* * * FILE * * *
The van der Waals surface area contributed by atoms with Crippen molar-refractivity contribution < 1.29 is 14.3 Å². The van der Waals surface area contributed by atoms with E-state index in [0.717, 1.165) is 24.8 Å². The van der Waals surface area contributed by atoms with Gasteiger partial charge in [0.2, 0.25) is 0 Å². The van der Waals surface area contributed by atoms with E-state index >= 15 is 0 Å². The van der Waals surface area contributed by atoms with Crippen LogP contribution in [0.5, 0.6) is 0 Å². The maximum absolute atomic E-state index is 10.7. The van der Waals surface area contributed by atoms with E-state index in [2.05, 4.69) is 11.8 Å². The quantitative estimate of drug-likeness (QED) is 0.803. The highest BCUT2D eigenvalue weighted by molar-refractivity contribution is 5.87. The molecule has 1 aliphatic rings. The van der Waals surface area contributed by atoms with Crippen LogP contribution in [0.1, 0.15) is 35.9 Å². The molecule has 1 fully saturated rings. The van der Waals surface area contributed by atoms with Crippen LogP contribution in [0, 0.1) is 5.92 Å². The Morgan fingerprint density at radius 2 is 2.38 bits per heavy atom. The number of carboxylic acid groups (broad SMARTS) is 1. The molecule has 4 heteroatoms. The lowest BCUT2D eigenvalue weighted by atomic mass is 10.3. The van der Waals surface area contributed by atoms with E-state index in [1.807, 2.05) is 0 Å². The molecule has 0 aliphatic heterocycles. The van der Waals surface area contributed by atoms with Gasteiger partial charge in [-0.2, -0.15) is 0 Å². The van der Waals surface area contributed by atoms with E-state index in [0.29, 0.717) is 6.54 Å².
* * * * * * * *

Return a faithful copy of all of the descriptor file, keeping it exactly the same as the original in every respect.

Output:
The van der Waals surface area contributed by atoms with Crippen molar-refractivity contribution < 1.29 is 14.3 Å². The van der Waals surface area contributed by atoms with E-state index in [0.717, 1.165) is 24.8 Å². The van der Waals surface area contributed by atoms with Gasteiger partial charge in [0.2, 0.25) is 0 Å². The van der Waals surface area contributed by atoms with E-state index >= 15 is 0 Å². The van der Waals surface area contributed by atoms with Crippen LogP contribution in [0.5, 0.6) is 0 Å². The maximum absolute atomic E-state index is 10.7. The van der Waals surface area contributed by atoms with E-state index in [2.05, 4.69) is 11.8 Å². The quantitative estimate of drug-likeness (QED) is 0.803. The highest BCUT2D eigenvalue weighted by molar-refractivity contribution is 5.87. The molecule has 1 aliphatic rings. The van der Waals surface area contributed by atoms with Crippen LogP contribution in [0.1, 0.15) is 35.9 Å². The molecule has 1 fully saturated rings. The van der Waals surface area contributed by atoms with Crippen LogP contribution in [0, 0.1) is 5.92 Å². The Morgan fingerprint density at radius 2 is 2.38 bits per heavy atom. The number of carboxylic acid groups (broad SMARTS) is 1. The molecule has 4 heteroatoms. The lowest BCUT2D eigenvalue weighted by atomic mass is 10.3. The van der Waals surface area contributed by atoms with E-state index in [1.807, 2.05) is 0 Å². The molecule has 0 aliphatic heterocycles. The van der Waals surface area contributed by atoms with Gasteiger partial charge in [-0.2, -0.15) is 0 Å². The van der Waals surface area contributed by atoms with E-state index in [0.29, 0.717) is 6.54 Å².